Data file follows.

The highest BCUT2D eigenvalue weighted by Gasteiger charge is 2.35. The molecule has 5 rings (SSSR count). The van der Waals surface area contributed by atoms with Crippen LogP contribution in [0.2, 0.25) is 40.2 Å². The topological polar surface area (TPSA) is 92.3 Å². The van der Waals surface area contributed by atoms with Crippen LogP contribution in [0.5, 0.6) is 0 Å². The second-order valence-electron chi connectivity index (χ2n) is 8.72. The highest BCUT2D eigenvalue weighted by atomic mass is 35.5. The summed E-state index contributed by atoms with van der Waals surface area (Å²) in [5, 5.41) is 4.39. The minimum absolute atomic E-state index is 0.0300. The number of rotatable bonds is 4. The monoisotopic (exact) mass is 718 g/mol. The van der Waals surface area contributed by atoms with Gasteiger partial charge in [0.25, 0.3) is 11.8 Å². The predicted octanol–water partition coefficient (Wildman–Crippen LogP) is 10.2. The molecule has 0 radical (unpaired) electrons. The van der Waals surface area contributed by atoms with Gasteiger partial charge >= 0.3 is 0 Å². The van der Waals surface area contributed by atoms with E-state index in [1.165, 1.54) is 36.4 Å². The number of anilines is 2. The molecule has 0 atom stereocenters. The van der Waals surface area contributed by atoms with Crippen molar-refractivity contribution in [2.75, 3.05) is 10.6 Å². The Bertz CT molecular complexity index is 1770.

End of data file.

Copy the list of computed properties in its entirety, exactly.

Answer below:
The highest BCUT2D eigenvalue weighted by Gasteiger charge is 2.35. The molecule has 5 rings (SSSR count). The van der Waals surface area contributed by atoms with Crippen LogP contribution in [0.2, 0.25) is 40.2 Å². The topological polar surface area (TPSA) is 92.3 Å². The van der Waals surface area contributed by atoms with Crippen LogP contribution in [0.5, 0.6) is 0 Å². The second-order valence-electron chi connectivity index (χ2n) is 8.72. The highest BCUT2D eigenvalue weighted by atomic mass is 35.5. The summed E-state index contributed by atoms with van der Waals surface area (Å²) in [5, 5.41) is 4.39. The minimum absolute atomic E-state index is 0.0300. The number of rotatable bonds is 4. The monoisotopic (exact) mass is 718 g/mol. The van der Waals surface area contributed by atoms with Gasteiger partial charge in [0.25, 0.3) is 11.8 Å². The predicted octanol–water partition coefficient (Wildman–Crippen LogP) is 10.2. The molecule has 0 radical (unpaired) electrons. The van der Waals surface area contributed by atoms with Gasteiger partial charge >= 0.3 is 0 Å². The van der Waals surface area contributed by atoms with E-state index in [1.165, 1.54) is 36.4 Å². The number of anilines is 2. The molecule has 0 atom stereocenters. The van der Waals surface area contributed by atoms with Crippen molar-refractivity contribution in [2.75, 3.05) is 10.6 Å². The Bertz CT molecular complexity index is 1770.